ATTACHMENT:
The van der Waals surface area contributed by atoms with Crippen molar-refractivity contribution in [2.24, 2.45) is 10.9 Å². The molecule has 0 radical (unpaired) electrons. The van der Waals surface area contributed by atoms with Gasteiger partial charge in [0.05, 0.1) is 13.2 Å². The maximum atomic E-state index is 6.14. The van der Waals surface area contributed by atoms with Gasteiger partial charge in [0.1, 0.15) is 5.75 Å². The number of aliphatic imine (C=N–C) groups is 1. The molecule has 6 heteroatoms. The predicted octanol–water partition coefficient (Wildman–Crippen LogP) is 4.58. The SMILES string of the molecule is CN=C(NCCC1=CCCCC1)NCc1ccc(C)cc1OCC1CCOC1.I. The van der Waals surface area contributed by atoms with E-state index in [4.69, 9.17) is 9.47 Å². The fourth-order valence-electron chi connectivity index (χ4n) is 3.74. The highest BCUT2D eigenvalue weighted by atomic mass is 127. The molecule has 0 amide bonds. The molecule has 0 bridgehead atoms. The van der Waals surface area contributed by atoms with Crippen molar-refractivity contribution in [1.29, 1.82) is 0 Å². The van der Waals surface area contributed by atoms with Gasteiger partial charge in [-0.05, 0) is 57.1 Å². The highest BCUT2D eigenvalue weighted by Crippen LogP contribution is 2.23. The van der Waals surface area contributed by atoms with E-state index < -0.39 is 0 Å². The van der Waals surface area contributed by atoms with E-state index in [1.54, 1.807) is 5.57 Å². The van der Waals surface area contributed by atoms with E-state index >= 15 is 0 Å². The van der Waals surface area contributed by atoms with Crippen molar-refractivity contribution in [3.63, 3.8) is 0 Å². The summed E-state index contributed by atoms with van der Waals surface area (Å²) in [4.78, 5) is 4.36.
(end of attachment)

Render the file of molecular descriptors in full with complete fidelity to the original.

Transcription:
The van der Waals surface area contributed by atoms with Crippen molar-refractivity contribution in [2.24, 2.45) is 10.9 Å². The molecule has 0 radical (unpaired) electrons. The van der Waals surface area contributed by atoms with Gasteiger partial charge in [0.05, 0.1) is 13.2 Å². The maximum atomic E-state index is 6.14. The van der Waals surface area contributed by atoms with Gasteiger partial charge in [0.1, 0.15) is 5.75 Å². The number of aliphatic imine (C=N–C) groups is 1. The molecule has 6 heteroatoms. The predicted octanol–water partition coefficient (Wildman–Crippen LogP) is 4.58. The SMILES string of the molecule is CN=C(NCCC1=CCCCC1)NCc1ccc(C)cc1OCC1CCOC1.I. The van der Waals surface area contributed by atoms with E-state index in [4.69, 9.17) is 9.47 Å². The fourth-order valence-electron chi connectivity index (χ4n) is 3.74. The highest BCUT2D eigenvalue weighted by atomic mass is 127. The molecule has 0 amide bonds. The molecule has 0 bridgehead atoms. The van der Waals surface area contributed by atoms with Crippen molar-refractivity contribution in [1.29, 1.82) is 0 Å². The van der Waals surface area contributed by atoms with Gasteiger partial charge in [-0.05, 0) is 57.1 Å². The highest BCUT2D eigenvalue weighted by Crippen LogP contribution is 2.23. The van der Waals surface area contributed by atoms with E-state index < -0.39 is 0 Å². The van der Waals surface area contributed by atoms with E-state index in [1.54, 1.807) is 5.57 Å². The van der Waals surface area contributed by atoms with E-state index >= 15 is 0 Å². The van der Waals surface area contributed by atoms with Crippen molar-refractivity contribution in [3.63, 3.8) is 0 Å². The summed E-state index contributed by atoms with van der Waals surface area (Å²) in [4.78, 5) is 4.36.